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County EMA: Expect To Change Readiness Plan Due To High-Risk Dam

Excavation of an embankment at Buckeye Lake for a new house
U.S. Army Corps of Engineers
Home construction on Buckeye Lake dam have contributed to its weakened state.

Dozens of state and local natural resources and emergency management agencies met Monday to discuss procedures if the high-risk dam at Buckeye Lake breaks. The public will get a chance to have their voices heard Tuesday night during a Fairfield County Commission hearing.

County and state agencies say they soon will begin to conduct outreach programs to familiarize residents with evacuation routes and what they should have ready to go in the event of an imminent threat to Buckeye Lake dam.

“Any failure in this dam is unacceptable.”

Six months on the job, Licking County Emergency Management Agency Director Sean Grady said his office is reviewing existing emergency preparedness plans in light of last week’s federal report which found the Buckeye Lake dam failure rate is high at normal water levels.

“I’m anticipating that there will be some changes in these,” Grady said.

Grady is no stranger to crisis. He was part of the Boston, Massachusetts Mayor’s EMA team. Grady was in Boston at the time of the marathon bombing.

“We had a lot of lessons learned based off of these million dollar drills for public safety agencies, and then when you turn around and do a response for like the bombing, and you see how people react a little bit differently than when you go through the planning process,” he said.

That’s why Grady said outreach now is key.

While Grady said the surrounding roadways should manage 3,000 people during an evacuation, he said it would be a daunting undertaking.

“This area is a tourist destination, and during the Fourth of July they have 60,000 people down in that area. So, yes, it would handle it if it’s managed and maintained. You also have to take into consideration that the moment people have a little bit of adrenaline in their system because a dam siren went off, or someone’s telling them their house might flood, that changes how people react.”

It’s unknown when or what may cause a breach in the dam. Officials say it could be one large rain, or the dam could continue to weaken over weeks and months and then fail.

Exacerbating the threat are gas lines which run through the dam to service the 300 or so homes build on it. A gas leak, Grady said, would be disastrous.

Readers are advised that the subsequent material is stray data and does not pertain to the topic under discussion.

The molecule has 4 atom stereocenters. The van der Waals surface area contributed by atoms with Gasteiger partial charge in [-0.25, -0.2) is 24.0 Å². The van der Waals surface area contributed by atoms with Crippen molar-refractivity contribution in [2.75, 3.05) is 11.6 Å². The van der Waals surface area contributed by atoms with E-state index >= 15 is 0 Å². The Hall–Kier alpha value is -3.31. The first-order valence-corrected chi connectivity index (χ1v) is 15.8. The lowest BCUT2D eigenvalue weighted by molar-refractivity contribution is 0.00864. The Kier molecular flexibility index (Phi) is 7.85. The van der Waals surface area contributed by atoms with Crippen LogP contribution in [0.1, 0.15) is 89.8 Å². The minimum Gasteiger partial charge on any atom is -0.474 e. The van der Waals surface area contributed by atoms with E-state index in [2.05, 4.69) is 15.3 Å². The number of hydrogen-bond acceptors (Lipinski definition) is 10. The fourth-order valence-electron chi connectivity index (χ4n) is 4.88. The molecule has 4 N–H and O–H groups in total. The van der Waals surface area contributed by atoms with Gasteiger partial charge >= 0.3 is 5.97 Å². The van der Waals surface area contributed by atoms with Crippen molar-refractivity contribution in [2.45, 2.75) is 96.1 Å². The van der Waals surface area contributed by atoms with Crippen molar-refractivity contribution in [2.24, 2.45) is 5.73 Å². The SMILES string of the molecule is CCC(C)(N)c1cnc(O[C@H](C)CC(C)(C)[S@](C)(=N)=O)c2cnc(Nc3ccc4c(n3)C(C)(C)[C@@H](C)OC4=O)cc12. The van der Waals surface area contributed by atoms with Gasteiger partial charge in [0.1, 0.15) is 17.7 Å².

“We’ve all seen videos throughout the country at various times having some sort of catastrophic explosion. That would definitely cause a breach,” Grady said. “Any type of explosive force on that dam is going to cause and probably push us more into that catastrophic scenario that this Army Corps of Engineers report references.”

In the event of an impending threat, dam sirens, which were activated last summer, would sound. And residents would receive reverse calls on landlines and cell phones.

Ohio Department of Natural Resources director James Zehringer said sand bags and emergency equipment are in place. He said officials are considering whether to have someone monitor the four-mile earthen mound all times.

First a reservoir, Buckeye Lake is a result of the Ohio Erie Canal system. Fishing shacks were built on it in the early 1900s. Larger homes continued to be built around, on and into the earthen dam.

The U.S. Army Corps of Engineers called the builds a “very risky construction practice.”

The ODNR owns the dam. When pressed who is responsible for development oversight, ODNR director Zehringer couldn’t say.

“We can sit here and point fingers that this shouldn’t have happened 20, 30, 40, 50 years ago, I have no idea,” he said. “I know we took a serious look at this the last four years, and there probably was some construction being done then that we tried to stop then or question. But, again, we’re moving forward on this.”

WOSU followed up to Zehringer’s answer, “So we don’t know whether there was any specific agency or local group responsible for overseeing it?”

Before Zehringer could respond, an ODNR spokesperson stepped in and said an answer would be supplied at a later date.

The state has yet to announce a solution to the failing dam. The U.S. Army Corps of Engineers submitted multiple recommendations, including replacing the dam or draining the lake permanently.